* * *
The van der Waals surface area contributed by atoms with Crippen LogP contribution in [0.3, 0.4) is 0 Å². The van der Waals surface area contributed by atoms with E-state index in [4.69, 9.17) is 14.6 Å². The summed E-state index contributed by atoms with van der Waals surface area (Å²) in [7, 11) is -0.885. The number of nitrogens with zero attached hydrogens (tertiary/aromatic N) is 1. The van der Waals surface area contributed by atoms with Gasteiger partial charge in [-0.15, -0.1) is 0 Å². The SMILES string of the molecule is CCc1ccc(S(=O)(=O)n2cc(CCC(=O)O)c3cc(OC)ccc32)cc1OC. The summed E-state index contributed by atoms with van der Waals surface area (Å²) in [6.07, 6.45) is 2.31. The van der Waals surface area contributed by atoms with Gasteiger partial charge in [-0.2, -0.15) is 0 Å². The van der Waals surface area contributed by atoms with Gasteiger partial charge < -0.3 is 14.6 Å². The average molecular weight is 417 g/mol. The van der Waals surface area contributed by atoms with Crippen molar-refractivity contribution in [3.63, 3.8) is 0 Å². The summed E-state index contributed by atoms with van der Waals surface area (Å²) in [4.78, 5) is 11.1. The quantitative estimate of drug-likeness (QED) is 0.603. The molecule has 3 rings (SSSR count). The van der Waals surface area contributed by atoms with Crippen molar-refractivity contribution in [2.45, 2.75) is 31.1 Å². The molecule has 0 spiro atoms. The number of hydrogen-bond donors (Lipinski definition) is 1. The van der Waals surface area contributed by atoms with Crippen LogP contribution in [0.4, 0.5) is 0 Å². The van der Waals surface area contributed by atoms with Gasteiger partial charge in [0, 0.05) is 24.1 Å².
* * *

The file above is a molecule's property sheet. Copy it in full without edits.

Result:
The van der Waals surface area contributed by atoms with Crippen LogP contribution in [0.3, 0.4) is 0 Å². The van der Waals surface area contributed by atoms with E-state index in [4.69, 9.17) is 14.6 Å². The summed E-state index contributed by atoms with van der Waals surface area (Å²) in [7, 11) is -0.885. The number of nitrogens with zero attached hydrogens (tertiary/aromatic N) is 1. The van der Waals surface area contributed by atoms with Gasteiger partial charge in [-0.15, -0.1) is 0 Å². The SMILES string of the molecule is CCc1ccc(S(=O)(=O)n2cc(CCC(=O)O)c3cc(OC)ccc32)cc1OC. The summed E-state index contributed by atoms with van der Waals surface area (Å²) in [6.07, 6.45) is 2.31. The van der Waals surface area contributed by atoms with Gasteiger partial charge in [-0.2, -0.15) is 0 Å². The van der Waals surface area contributed by atoms with Gasteiger partial charge < -0.3 is 14.6 Å². The average molecular weight is 417 g/mol. The van der Waals surface area contributed by atoms with Crippen molar-refractivity contribution in [3.63, 3.8) is 0 Å². The summed E-state index contributed by atoms with van der Waals surface area (Å²) in [4.78, 5) is 11.1. The quantitative estimate of drug-likeness (QED) is 0.603. The molecule has 3 rings (SSSR count). The van der Waals surface area contributed by atoms with Crippen molar-refractivity contribution in [2.45, 2.75) is 31.1 Å². The molecule has 0 spiro atoms. The number of hydrogen-bond donors (Lipinski definition) is 1. The van der Waals surface area contributed by atoms with Crippen LogP contribution in [0.4, 0.5) is 0 Å². The van der Waals surface area contributed by atoms with Gasteiger partial charge in [0, 0.05) is 24.1 Å².